Elizabeth Garrett Chair of Convergent Biosciences University of Southern California, California, United States
Imaging of living specimens (intravital imaging) offers a means to draw upon the growing body of high-throughput molecular data to better understand the underlying cellular and molecular mechanisms of complex events ranging from embryonic development to disease processes. However, imaging approaches are challenged by major tradeoffs between spatial resolution, temporal resolution, field of view and the limited photon budget.
We are attempting to advance this tradeoff by constructing faster and more efficient light sheet microscopes that maintain subcellular resolution. Our two-photon light-sheet microscope combines the deep penetration of two-photon microscopy and the speed of light sheet microscopy to generate images with more than ten-fold improved imaging speed and sensitivity. As with other light sheet technologies, the collection of an entire 2-D optical section in parallel dramatically speeds acquisition rates. By adopting two-photon excitation the light sheet illumination is far less subject to light scattering, permitting subcellular resolution to be maintained far better than conventional light sheet microscopes. This combination of attributes permits 4D cell and molecular imaging with sufficient speed and resolution to generate unambiguous tracing of cells and signals in intact systems.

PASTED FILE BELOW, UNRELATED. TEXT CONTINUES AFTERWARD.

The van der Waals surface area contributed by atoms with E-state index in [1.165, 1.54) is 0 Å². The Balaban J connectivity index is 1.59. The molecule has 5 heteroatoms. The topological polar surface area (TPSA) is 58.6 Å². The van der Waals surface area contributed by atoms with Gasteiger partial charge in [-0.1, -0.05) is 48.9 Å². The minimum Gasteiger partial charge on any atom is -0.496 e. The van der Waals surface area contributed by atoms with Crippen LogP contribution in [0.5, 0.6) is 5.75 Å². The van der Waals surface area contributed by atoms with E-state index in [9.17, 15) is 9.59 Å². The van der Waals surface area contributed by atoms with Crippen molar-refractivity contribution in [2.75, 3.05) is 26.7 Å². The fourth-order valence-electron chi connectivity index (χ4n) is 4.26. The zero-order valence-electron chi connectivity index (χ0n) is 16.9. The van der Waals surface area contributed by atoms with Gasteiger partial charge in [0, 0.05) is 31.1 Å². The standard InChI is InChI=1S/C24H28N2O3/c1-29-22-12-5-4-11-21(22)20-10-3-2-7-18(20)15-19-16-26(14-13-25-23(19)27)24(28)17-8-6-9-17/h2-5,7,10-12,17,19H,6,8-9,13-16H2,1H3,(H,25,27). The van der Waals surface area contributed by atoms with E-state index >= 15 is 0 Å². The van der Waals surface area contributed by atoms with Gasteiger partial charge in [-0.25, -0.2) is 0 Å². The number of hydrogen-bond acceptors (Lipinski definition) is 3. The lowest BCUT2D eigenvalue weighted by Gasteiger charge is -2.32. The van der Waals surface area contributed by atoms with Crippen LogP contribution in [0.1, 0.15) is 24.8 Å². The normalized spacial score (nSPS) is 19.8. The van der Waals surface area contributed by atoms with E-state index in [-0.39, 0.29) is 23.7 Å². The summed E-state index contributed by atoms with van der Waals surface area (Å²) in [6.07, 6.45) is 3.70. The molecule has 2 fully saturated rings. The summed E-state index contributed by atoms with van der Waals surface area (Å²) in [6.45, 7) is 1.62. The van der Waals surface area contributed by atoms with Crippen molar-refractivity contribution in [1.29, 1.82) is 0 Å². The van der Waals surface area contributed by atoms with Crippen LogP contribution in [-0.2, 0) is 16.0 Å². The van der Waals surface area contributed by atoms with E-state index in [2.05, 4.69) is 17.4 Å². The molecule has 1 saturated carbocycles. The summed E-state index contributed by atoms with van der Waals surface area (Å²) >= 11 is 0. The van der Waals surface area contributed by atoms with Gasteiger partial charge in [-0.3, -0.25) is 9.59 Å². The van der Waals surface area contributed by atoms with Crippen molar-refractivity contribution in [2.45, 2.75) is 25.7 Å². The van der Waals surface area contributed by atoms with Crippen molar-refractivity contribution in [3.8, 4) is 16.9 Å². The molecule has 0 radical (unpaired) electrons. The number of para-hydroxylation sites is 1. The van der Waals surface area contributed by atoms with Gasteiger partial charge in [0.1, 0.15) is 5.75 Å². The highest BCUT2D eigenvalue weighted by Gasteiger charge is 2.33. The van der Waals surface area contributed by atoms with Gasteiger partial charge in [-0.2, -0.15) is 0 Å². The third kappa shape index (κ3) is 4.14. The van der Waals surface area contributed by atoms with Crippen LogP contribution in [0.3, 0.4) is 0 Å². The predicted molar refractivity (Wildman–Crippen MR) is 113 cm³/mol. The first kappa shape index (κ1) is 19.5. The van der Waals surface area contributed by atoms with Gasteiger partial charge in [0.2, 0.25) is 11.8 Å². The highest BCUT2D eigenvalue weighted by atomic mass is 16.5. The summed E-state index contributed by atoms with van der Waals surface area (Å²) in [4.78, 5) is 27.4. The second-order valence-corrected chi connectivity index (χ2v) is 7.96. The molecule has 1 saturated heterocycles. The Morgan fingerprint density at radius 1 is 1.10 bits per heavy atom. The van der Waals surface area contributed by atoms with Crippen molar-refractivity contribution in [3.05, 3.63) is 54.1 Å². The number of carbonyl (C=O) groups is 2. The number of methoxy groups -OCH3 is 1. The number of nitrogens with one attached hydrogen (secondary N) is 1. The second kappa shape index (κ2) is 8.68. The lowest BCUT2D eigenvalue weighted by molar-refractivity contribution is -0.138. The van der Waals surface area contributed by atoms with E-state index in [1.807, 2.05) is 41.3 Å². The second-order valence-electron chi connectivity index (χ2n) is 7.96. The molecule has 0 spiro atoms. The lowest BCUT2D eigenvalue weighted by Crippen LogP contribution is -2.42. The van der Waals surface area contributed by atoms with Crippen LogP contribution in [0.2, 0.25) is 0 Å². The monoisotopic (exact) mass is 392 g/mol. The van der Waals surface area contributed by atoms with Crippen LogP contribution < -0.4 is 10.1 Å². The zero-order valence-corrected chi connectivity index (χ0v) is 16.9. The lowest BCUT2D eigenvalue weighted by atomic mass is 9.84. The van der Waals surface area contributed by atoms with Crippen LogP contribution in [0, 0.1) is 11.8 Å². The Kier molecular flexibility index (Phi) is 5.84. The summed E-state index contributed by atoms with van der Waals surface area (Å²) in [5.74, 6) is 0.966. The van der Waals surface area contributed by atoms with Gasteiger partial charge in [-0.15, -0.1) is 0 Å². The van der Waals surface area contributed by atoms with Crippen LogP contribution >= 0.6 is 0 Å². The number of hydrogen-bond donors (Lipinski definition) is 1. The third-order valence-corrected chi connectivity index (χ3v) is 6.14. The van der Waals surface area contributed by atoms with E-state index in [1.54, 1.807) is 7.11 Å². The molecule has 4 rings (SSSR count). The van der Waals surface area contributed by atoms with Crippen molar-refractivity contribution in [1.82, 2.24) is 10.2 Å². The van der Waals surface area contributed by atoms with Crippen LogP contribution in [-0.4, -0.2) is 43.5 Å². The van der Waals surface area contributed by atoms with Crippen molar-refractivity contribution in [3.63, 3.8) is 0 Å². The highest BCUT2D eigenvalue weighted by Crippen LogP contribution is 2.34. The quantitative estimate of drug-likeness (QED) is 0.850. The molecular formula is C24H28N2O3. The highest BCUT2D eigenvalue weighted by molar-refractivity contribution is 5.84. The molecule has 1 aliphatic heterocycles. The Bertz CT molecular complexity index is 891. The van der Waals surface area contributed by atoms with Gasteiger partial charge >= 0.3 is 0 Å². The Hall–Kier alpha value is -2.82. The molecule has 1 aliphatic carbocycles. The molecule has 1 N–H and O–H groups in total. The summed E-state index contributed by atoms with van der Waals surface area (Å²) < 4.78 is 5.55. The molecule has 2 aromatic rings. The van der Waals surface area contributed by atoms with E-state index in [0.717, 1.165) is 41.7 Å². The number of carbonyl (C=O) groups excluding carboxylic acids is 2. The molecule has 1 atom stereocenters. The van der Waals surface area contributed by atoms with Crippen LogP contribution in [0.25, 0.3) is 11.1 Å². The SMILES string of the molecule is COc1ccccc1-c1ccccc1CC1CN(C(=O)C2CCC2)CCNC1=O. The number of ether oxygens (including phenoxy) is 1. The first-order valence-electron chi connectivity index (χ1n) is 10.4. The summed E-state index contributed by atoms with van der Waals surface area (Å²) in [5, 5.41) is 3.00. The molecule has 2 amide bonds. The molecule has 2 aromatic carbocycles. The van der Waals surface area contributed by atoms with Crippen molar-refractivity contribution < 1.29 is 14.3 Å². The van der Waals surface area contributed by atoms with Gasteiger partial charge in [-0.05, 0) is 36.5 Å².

To increase the 5th Dimension, the number of simultaneous labels, we are refining new multispectral image analysis tools that exceed the performance of our previous work on Linear Unmixing by orders of magnitude in speed, error propagation and accuracy. These new analysis tools permit rapid and unambiguous analyses of multiplex-labeled specimens.
In parallel, we have refined label-free approaches so that imaging and sensing can be more extended to patient-derived tissues and even human subjects. The low concentrations and low sensitivity of the techniques can make single cell approaches challenging. We have refined fluorescence lifetime approaches (FLIM), combining it with multispectral tools to optimize intravital imaging in these challenging settings.
Combined, these imaging and analysis tools offer the multi-dimensional imaging required to follow key events in intact systems as they take place, and to allow us to use noise and variance as experimental tools rather than experimental limitations.